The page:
In this way the universal tree can be traversed up to the root. From sense objects to sensations, from sensations to senses, from senses to mind, from mind to intelligence, and from intelligence to ego. Each step is more abstract than the next. When we go from the top down we get progressively contingent objects with more details added to previous abstracts.

In our everyday life we all have language terms to discuss those abstracts and our common sense understanding of reality is not that different from Sānkhya. Consider intentions, for example. We all have them but we can’t see them directly. To demonstrate one’s intention it has to be converted into perceptible actions with perceptible sense objects. That way intentions can be “proven”. Intentions are causes of our actions but they are not seen, only their effects are visible.

Problem for science here is that intentions are excluded and ignored, except for humanities maybe. In hard science causes are attributed to visible objects and their properties, e.g. mass causes gravitational pull. All other things like intentions, guṇa, karma, mind, intelligence etc are physically imperceptible and therefore, from science point of view, are “dark”.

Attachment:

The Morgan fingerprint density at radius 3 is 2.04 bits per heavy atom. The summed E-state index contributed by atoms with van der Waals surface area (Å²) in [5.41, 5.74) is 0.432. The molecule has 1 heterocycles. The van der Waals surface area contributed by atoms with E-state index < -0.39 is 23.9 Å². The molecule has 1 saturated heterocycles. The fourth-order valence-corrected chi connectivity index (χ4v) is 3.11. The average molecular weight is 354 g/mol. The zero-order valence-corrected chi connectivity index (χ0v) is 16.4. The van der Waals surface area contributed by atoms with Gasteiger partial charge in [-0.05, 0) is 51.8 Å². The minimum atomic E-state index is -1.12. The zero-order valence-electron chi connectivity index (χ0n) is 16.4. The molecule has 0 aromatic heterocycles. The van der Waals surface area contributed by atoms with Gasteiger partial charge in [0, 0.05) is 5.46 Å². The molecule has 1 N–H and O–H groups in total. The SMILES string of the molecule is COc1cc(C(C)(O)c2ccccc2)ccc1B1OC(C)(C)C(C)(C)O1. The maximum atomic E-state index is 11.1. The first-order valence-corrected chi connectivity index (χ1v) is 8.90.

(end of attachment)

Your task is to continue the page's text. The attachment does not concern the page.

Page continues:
That’s where there’s a hook between Sāṅkhya and science in this chapter – empirical observations of movements of stars and galaxies do not conform with predictions of gravitational theory and their causes are attributed to “dark matter” and “dark energy”. Dark matter pulls stars together and is responsible for celestial objects rotating slower than they should, as if planetary systems or galaxies had a large core of invisible mass. Dark energy works in the opposite direction and forces galaxies to speed away. We can see that, no one is denying it, but the causes of these effects remain hidden and called “dark”. It’s worth repeating that together this dark mass and dark energy account for 95% of the total matter in the universe.

If only they could accept existence of abstract objects instead of only physically perceptible ones everything would become so much easier.

The second hook into Sāṅkhya, actually the first in the chapter, is that all interactions in Vedic universe are governed by guṇa and karma. These two have no equivalents in modern science and they are also dark and imperceptible but in this chapter they are linked to quantum theory. Remember that chapter on slit experiment a while back? The conclusion there was that the number of slits affects the outcome and this is what guṇa is compared to here.